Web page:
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Volume 6 Supplement 3

AIDS Vaccine 2009

Open Access

P16-44. Investigating T cell immune responses in Cameroon, a country with broad HIV-1 genetic diversity

  • M Tongo1,
  • E Ebong1,
  • L Zembe2,
  • E Mpoudi Ngole1 and
  • W Burgers2
Retrovirology20096(Suppl 3):P273

Published: 22 October 2009


Median ResponseCell Immune ResponsePeptide PoolConfirmatory AssayReactive Peptide


HIV-1 diversity presents a challenge for the development of an effective HIV vaccine. Cameroon in central Africa, exhibits very broad HIV-1 genetic diversity. That makes it one of the few places in the world where vaccine efficacy can be tested against a broad range of subtypes and recombinants. The aim of the study is to assess cross-clade T cell responses in HIV-infected Cameroonians.


PBMCs were obtained from 36 HIV-1 infected blood donors. T cell responses were determined using the IFNγ ELISPOT assay using cryopreserved PBMC. Cells were stimulated with overlapping peptide pools derived from HIV-1 group M consensus Gag and Nef proteins. The first line assay used a pool-matrix screening approach, and this was followed by a confirmatory assay to identify single reactive peptides.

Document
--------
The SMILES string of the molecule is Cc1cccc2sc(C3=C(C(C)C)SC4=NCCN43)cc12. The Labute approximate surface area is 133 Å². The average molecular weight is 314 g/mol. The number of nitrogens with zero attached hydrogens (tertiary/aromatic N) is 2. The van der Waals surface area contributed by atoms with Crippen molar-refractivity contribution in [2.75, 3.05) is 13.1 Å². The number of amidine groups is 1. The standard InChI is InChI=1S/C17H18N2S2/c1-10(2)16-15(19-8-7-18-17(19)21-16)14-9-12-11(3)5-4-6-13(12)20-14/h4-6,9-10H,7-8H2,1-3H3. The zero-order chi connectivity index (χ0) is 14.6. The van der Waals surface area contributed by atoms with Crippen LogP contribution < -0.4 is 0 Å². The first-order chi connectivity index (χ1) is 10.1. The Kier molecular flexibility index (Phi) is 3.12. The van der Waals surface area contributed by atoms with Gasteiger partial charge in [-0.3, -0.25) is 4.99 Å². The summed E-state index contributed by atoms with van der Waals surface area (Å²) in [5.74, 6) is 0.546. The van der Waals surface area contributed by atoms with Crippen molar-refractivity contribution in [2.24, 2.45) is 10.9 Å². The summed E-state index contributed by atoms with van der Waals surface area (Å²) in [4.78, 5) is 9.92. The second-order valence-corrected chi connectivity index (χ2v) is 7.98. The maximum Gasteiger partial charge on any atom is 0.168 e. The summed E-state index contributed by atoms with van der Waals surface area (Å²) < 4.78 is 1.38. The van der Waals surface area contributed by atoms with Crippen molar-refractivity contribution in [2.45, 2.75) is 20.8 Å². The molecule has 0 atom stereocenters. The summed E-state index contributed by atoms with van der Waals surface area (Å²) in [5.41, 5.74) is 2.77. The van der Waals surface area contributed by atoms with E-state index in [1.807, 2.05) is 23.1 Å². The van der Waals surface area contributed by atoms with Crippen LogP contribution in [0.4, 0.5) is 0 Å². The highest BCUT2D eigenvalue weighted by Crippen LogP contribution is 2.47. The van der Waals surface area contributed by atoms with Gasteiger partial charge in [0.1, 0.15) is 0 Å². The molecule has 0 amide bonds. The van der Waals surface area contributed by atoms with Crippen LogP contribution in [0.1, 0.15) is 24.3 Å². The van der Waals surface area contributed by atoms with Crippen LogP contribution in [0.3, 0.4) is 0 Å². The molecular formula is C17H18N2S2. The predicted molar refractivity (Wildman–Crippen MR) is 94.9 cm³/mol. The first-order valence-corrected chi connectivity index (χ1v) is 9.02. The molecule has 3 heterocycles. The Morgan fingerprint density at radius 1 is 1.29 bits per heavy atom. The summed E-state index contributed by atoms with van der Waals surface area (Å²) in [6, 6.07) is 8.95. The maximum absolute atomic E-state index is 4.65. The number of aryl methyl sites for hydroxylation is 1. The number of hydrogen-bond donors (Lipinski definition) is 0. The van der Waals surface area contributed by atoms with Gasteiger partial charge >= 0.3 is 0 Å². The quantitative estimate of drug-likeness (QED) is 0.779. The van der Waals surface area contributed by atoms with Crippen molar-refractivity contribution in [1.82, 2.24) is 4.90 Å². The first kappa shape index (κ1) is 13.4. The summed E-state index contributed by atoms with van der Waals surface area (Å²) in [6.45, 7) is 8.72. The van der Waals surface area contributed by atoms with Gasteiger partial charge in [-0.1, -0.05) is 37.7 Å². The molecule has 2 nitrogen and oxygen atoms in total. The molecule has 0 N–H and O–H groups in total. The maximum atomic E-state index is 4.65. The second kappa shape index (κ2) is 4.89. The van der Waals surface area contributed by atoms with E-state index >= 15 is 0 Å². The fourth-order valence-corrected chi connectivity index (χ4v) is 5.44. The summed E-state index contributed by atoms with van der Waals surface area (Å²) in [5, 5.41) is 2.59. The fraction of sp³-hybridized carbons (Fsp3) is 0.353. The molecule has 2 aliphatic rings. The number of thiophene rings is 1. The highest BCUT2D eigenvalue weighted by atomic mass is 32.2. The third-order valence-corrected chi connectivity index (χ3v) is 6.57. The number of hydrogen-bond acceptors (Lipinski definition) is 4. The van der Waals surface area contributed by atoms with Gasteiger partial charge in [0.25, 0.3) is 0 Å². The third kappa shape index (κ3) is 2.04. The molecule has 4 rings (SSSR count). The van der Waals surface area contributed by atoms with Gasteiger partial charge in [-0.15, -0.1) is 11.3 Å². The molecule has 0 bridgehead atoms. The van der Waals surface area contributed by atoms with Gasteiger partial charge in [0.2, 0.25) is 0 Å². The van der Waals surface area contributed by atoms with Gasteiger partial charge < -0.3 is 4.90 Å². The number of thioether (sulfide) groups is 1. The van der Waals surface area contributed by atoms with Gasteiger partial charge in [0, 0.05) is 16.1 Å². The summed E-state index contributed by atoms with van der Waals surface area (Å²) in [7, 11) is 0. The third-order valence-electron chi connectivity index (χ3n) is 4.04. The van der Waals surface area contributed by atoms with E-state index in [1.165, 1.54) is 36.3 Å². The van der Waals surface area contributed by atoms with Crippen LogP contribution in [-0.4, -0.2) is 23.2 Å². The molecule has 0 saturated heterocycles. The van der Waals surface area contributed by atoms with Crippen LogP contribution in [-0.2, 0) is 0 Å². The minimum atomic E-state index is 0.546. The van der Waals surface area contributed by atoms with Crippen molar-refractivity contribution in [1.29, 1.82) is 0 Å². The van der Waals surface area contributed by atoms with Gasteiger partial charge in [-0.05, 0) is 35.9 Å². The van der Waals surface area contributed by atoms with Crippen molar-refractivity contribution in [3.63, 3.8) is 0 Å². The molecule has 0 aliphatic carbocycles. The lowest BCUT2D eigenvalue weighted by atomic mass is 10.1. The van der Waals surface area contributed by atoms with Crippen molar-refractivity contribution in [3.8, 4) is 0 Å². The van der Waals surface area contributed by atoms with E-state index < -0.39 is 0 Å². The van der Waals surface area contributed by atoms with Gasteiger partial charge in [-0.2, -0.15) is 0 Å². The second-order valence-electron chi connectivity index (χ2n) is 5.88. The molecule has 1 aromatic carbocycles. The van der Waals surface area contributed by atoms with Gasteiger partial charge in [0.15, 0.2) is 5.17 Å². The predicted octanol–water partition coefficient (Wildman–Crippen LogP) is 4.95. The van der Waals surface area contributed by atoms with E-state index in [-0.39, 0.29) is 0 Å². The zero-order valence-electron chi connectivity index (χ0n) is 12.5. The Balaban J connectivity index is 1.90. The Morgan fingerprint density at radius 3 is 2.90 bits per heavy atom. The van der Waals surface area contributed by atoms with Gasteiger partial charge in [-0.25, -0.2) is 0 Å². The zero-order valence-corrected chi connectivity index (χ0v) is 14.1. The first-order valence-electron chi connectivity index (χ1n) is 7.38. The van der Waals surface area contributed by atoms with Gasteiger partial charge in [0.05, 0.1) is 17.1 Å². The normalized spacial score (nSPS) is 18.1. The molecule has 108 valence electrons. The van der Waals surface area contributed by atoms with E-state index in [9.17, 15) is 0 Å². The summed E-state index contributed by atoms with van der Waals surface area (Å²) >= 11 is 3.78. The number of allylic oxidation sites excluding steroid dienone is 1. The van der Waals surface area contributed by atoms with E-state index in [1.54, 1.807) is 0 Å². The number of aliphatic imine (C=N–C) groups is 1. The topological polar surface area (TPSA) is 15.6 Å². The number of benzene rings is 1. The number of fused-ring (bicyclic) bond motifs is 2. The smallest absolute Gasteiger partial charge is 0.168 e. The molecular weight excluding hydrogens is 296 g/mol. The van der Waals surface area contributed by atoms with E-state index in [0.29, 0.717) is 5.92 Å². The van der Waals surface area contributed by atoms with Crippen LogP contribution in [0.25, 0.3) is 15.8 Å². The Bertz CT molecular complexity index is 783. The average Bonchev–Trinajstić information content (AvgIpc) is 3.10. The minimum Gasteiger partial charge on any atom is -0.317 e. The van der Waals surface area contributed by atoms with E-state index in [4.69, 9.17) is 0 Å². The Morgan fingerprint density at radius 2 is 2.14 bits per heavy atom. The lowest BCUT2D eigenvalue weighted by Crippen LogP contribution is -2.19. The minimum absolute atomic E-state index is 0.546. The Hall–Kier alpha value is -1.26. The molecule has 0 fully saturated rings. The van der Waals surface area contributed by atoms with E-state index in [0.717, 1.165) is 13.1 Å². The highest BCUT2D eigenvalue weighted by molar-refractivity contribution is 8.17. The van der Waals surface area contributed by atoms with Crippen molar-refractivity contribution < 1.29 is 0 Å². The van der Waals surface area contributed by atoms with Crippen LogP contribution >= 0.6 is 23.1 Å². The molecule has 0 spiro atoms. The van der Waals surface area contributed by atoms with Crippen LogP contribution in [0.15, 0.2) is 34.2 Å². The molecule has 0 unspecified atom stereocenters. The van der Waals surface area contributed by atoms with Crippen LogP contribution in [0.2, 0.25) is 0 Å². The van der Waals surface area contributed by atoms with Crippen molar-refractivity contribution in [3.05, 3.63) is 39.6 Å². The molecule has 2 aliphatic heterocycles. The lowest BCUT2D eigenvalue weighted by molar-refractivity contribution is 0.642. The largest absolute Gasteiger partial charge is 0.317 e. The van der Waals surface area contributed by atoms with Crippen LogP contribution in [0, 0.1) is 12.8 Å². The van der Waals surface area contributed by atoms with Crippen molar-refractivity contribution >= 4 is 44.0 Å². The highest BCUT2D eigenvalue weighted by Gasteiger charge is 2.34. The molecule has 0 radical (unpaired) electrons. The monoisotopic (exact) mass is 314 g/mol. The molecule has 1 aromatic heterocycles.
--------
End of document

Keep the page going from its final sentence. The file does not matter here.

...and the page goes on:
Thirty-six samples were tested in the IFNγ ELISPOT assay; 32 (89%) responded to at least 1 peptide pool. The median magnitude response was 1995 spot forming units (SFU)/106 PBMC among the responders (range 130 to 12853). At the protein level the median response to Gag was 1083 SFU/106 PBMC, while the median response to Nef was 1070 SFU/106 PBMC. The median number of peptides recognized per individual was 5 (range 1 to 16) with no difference in number of peptides recognized in Gag and Nef (p = 0.1793). Most of the reactive peptides targeted the conserved regions both in Gag and Nef. The magnitude of the total response correlated inversely with CD4 count (r = -0.4026 p = 0.0165), but no relationship with viral load was evident. At the protein level, there was no relationship between the Gag or Nef response and CD4 count or viral load.


These data show that high magnitude T cell responses are detectable in HIV-1 infected Cameroonians using Group M peptide reagents, which likely reflects the broad HIV-1 genetic diversity in the population.

Authors’ Affiliations

Ministry of Research and Innovation, Institute of Medical Research and Studies of Medicinal Plants, YAOUNDE, Cameroon
Institute of Infectious Diseases and Molecular Medicine, Cape Town, South Africa


© Tongo et al; licensee BioMed Central Ltd. 2009

This article is published under license to BioMed Central Ltd.